Okay, as so many other people have weighed in...
Yes, I think it's entirely reasonable to recommend that classes are sealed by default.
This goes along with the recommendation from Josh Bloch in his excellent book Effective Java, 2nd edition:
Design for inheritance, or prohibit it.
Designing for inheritance is hard, and can make your implementation less flexible, especially if you have virtual methods, one of which calls the other. Maybe they're overloads, maybe they're not. The fact that one calls the other must be documented otherwise you can't override either method safely - you don't know when it'll be called, or whether you're safe to call the other method without risking a stack overflow.
Now if you later want to change which method calls which in a later version, you can't - you'll potentially break subclasses. So in the name of "flexibility" you've actually made the implementation less flexible, and had to document your implementation details more closely. That doesn't sound like a great idea to me.
Next up is immutability - I like immutable types. I find them easier to reason about than mutable types. It's one reason why the Joda Time API is nicer than using
Calendar in Java. But an unsealed class can never be known to be immutable. If I accept a parameter of type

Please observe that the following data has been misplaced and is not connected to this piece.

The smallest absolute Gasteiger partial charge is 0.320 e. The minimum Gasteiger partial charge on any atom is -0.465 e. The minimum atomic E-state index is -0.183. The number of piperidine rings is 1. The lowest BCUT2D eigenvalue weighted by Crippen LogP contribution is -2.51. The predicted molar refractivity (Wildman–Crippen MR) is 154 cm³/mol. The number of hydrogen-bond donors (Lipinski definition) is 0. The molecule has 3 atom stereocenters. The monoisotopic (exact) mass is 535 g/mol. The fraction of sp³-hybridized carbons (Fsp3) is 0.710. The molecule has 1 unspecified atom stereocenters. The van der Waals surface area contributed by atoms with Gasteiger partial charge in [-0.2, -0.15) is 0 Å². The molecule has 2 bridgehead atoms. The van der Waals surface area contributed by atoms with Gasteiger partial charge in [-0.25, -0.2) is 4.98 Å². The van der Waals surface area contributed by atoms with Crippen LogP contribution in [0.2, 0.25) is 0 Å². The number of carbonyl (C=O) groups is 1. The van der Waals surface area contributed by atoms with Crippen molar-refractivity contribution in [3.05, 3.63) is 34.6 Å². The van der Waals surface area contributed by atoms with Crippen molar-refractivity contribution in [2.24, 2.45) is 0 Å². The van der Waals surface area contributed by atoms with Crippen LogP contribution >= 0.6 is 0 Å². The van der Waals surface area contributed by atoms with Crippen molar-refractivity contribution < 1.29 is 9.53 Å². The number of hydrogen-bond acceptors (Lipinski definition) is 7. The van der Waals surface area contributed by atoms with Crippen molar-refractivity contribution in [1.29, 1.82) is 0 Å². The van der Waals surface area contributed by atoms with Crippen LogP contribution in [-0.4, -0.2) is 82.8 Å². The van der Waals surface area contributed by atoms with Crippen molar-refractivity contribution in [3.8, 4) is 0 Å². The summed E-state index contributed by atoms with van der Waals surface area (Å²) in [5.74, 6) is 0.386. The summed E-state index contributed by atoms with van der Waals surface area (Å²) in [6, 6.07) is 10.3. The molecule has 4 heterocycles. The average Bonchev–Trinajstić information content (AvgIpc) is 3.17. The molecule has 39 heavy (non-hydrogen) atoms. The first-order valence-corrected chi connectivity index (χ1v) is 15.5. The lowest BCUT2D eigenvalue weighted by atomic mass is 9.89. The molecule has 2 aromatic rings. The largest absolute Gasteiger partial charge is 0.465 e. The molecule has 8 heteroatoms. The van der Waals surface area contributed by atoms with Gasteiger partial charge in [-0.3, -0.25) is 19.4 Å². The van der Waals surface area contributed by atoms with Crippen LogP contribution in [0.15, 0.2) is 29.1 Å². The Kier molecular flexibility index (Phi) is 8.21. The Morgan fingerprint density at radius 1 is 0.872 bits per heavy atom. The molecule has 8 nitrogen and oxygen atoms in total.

Foo, I may be able to rely on the properties declared in
Foo not to be changed over time, but I can't rely on the object itself not being modified - there could be a mutable property in the subclass. Heaven help me if that property is also used by an override of some virtual method. Wave goodbye to many of the benefits of immutability. (Ironically, Joda Time has very large inheritance hierarchies - often with things saying "subclasses should be immutable. The large inheritance hierarchy of
Chronology made it hard to understand when porting to C#.)
Finally, there's the aspect of overuse of inheritance. Personally I favour composition over inheritance where feasible. I love polymorphism for interfaces, and occasionally I use inheritance of implementation - but it's rarely a great fit in my experience. Making classes sealed avoids them being inappropriately derived from where composition would be a better fit.
EDIT: I'd also like to point readers at Eric Lippert's blog post from 2004 on why so many of the framework classes are sealed. There are plenty of places where I wish .NET provided an interface we could work to for testability, but that's a slightly different request...